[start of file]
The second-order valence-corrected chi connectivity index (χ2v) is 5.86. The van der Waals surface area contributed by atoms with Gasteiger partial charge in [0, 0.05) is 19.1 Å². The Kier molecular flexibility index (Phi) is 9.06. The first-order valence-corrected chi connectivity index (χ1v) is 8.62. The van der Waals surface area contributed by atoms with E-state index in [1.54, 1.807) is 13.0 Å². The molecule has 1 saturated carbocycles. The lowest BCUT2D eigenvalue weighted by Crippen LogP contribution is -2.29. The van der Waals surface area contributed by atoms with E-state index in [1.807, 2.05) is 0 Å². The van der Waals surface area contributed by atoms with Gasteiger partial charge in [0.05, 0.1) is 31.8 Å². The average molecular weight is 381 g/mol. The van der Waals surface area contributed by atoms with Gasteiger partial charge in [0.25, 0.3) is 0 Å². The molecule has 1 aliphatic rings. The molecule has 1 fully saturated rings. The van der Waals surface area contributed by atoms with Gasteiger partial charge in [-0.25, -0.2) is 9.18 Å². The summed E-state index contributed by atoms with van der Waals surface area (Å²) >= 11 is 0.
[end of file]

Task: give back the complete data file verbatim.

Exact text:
The second-order valence-corrected chi connectivity index (χ2v) is 5.86. The van der Waals surface area contributed by atoms with Gasteiger partial charge in [0, 0.05) is 19.1 Å². The Kier molecular flexibility index (Phi) is 9.06. The first-order valence-corrected chi connectivity index (χ1v) is 8.62. The van der Waals surface area contributed by atoms with E-state index in [1.54, 1.807) is 13.0 Å². The molecule has 1 saturated carbocycles. The lowest BCUT2D eigenvalue weighted by Crippen LogP contribution is -2.29. The van der Waals surface area contributed by atoms with E-state index in [1.807, 2.05) is 0 Å². The van der Waals surface area contributed by atoms with Gasteiger partial charge in [0.05, 0.1) is 31.8 Å². The average molecular weight is 381 g/mol. The van der Waals surface area contributed by atoms with Gasteiger partial charge in [0.25, 0.3) is 0 Å². The molecule has 1 aliphatic rings. The molecule has 1 fully saturated rings. The van der Waals surface area contributed by atoms with Gasteiger partial charge in [-0.25, -0.2) is 9.18 Å². The summed E-state index contributed by atoms with van der Waals surface area (Å²) >= 11 is 0.